. — The scientific method can be understood as a sequence of stages of types of activity undertaken to construct explanatory hypotheses which are verifiable. These stages, origination, deduction, experimentation, and confirmation, are each subdivided into several phases. The stages and phases are related by an order of precedence in which any given phase has to be preceded by the one before it but does not necessarily lead to the one after it. Such a dynamic outline of the growth of (...)
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  36.  13
    Re: Power.S. Lee Seaton - 1972 - Philosophy of the Social Sciences 2 (1):309-315.
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  37.  17
    Teaching with the C3 Framework: Surveying Teachers׳ Beliefs and Practices.Emma S. Thacker, John K. Lee & Adam M. Friedman - 2017 - Journal of Social Studies Research 41 (2):89-100.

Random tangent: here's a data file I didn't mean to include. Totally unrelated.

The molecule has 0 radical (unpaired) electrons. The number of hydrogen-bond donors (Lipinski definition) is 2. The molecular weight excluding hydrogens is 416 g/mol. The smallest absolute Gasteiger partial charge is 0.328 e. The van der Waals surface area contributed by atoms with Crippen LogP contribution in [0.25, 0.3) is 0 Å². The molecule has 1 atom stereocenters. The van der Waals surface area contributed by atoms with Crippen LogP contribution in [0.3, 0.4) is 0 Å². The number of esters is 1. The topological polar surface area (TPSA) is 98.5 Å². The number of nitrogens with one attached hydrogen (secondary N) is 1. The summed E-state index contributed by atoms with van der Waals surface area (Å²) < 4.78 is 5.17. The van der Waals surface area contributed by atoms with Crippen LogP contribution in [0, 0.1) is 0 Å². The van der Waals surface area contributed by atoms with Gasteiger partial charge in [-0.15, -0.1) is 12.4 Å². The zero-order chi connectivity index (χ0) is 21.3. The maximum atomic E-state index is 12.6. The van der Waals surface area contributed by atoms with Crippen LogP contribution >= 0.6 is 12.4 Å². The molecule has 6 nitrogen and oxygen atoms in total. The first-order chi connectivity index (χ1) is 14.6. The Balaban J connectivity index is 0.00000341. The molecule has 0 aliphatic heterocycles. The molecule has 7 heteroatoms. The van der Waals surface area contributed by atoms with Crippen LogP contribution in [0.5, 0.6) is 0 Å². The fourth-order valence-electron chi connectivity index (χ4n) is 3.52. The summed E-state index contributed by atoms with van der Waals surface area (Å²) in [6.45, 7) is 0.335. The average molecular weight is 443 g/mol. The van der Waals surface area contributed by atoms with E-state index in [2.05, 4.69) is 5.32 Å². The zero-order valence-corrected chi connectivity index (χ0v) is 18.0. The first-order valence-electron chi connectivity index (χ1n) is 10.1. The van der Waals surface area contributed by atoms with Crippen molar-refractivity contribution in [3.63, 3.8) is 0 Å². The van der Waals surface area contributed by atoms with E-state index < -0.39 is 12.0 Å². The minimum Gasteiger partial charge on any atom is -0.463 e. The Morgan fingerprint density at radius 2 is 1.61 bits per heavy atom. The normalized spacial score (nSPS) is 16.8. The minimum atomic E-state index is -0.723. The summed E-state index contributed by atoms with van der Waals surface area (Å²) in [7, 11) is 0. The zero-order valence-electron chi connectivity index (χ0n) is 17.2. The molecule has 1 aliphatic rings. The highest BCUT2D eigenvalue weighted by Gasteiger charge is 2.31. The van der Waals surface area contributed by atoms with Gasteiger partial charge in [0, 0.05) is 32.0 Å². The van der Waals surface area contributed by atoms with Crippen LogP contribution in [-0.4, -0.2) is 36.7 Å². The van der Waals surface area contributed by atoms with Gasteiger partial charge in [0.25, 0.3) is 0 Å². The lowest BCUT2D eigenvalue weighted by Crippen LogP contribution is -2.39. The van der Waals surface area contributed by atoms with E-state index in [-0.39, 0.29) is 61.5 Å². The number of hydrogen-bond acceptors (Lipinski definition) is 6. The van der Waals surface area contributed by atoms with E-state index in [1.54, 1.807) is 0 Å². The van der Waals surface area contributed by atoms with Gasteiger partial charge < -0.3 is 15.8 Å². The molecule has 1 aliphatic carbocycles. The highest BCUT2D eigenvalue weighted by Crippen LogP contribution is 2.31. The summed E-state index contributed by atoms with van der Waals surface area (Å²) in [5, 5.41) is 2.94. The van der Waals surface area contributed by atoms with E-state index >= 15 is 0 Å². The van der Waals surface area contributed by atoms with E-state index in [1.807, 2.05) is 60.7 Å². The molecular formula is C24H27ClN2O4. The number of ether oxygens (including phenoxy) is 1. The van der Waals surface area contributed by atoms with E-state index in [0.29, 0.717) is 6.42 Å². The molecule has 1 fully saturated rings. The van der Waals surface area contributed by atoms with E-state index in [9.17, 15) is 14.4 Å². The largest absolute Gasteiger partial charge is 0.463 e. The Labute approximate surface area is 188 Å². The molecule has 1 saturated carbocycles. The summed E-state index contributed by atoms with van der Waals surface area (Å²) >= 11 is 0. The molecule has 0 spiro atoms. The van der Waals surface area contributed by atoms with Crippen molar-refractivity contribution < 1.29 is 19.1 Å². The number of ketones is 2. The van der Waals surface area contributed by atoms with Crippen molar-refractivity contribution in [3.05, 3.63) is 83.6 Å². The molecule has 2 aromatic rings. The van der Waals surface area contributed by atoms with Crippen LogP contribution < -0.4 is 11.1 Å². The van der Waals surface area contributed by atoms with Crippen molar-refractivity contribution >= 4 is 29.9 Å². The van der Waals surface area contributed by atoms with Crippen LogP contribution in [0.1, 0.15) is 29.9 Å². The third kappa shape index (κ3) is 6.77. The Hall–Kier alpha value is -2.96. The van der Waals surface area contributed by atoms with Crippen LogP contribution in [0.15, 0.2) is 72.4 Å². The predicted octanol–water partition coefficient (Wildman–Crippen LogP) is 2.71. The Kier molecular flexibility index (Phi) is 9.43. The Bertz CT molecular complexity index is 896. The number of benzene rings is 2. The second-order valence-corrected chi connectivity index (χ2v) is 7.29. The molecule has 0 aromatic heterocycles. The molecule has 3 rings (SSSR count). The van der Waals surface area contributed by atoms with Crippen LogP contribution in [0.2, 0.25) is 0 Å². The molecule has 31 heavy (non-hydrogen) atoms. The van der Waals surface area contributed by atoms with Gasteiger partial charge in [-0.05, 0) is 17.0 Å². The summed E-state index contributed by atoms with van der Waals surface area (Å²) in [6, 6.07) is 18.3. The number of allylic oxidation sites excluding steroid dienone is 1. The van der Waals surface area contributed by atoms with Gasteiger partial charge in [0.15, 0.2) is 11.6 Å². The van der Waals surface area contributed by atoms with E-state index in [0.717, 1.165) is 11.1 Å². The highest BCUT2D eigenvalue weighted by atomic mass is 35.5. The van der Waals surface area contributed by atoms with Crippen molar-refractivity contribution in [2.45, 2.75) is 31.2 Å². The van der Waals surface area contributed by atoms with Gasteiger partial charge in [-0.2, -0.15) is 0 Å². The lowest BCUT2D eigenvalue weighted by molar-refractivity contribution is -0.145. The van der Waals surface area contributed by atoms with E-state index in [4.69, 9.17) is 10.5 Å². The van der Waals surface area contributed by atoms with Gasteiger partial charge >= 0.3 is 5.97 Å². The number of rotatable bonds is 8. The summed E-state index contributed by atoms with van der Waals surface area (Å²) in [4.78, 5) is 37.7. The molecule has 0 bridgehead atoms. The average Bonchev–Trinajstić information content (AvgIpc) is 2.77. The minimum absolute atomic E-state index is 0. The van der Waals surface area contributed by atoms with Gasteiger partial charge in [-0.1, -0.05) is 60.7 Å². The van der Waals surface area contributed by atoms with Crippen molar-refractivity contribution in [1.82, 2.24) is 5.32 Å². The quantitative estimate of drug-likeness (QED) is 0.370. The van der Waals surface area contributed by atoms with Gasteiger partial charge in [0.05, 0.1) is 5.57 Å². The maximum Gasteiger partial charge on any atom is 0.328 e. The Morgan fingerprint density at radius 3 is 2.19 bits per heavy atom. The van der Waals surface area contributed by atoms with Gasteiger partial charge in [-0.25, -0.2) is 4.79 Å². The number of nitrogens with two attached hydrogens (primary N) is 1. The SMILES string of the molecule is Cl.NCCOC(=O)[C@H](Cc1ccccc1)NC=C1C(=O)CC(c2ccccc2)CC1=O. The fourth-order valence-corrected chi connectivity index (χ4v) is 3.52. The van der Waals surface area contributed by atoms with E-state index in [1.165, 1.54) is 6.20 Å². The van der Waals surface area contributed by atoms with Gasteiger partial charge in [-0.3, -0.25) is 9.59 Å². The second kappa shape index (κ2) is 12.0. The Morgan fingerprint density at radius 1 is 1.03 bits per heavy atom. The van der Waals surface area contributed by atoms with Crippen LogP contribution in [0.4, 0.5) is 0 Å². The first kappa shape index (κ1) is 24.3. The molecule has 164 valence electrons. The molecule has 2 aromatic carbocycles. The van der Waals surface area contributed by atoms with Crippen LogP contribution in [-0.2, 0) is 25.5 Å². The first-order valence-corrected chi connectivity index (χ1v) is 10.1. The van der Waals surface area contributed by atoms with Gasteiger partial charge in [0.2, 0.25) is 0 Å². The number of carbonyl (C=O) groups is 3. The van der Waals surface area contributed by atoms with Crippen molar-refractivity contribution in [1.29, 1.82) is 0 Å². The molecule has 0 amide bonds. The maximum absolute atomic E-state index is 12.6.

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  38.  50
    Maurice Baring's Dead Letters: "Lady Macbeth's Trouble".Maurice Baring - 2005 - The Chesterton Review 31 (1/2):222-226.
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  39.  71
    Beyond Consent: Building Trusting Relationships With Diverse Populations in Precision Medicine Research.Stephanie A. Kraft, Mildred K. Cho, Katherine Gillespie, Meghan Halley, Nina Varsava, Kelly E. Ormond, Harold S. Luft, Benjamin S. Wilfond & Sandra Soo-Jin Lee - 2018 - American Journal of Bioethics 18 (4):3-20.
    With the growth of precision medicine research on health data and biospecimens, research institutions will need to build and maintain long-term, trusting relationships with patient-participants. While trust is important for all research relationships, the longitudinal nature of precision medicine research raises particular challenges for facilitating trust when the specifics of future studies are unknown. Based on focus groups with racially and ethnically diverse patients, we describe several factors that influence patient trust and potential institutional approaches to building trustworthiness. Drawing on (...)
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  40.  44
    Determinants of Cognitive Variability.Sangeet S. Khemlani, N. Y. Louis Lee & Monica Bucciarelli - 2010 - Behavioral and Brain Sciences 33 (2-3):37.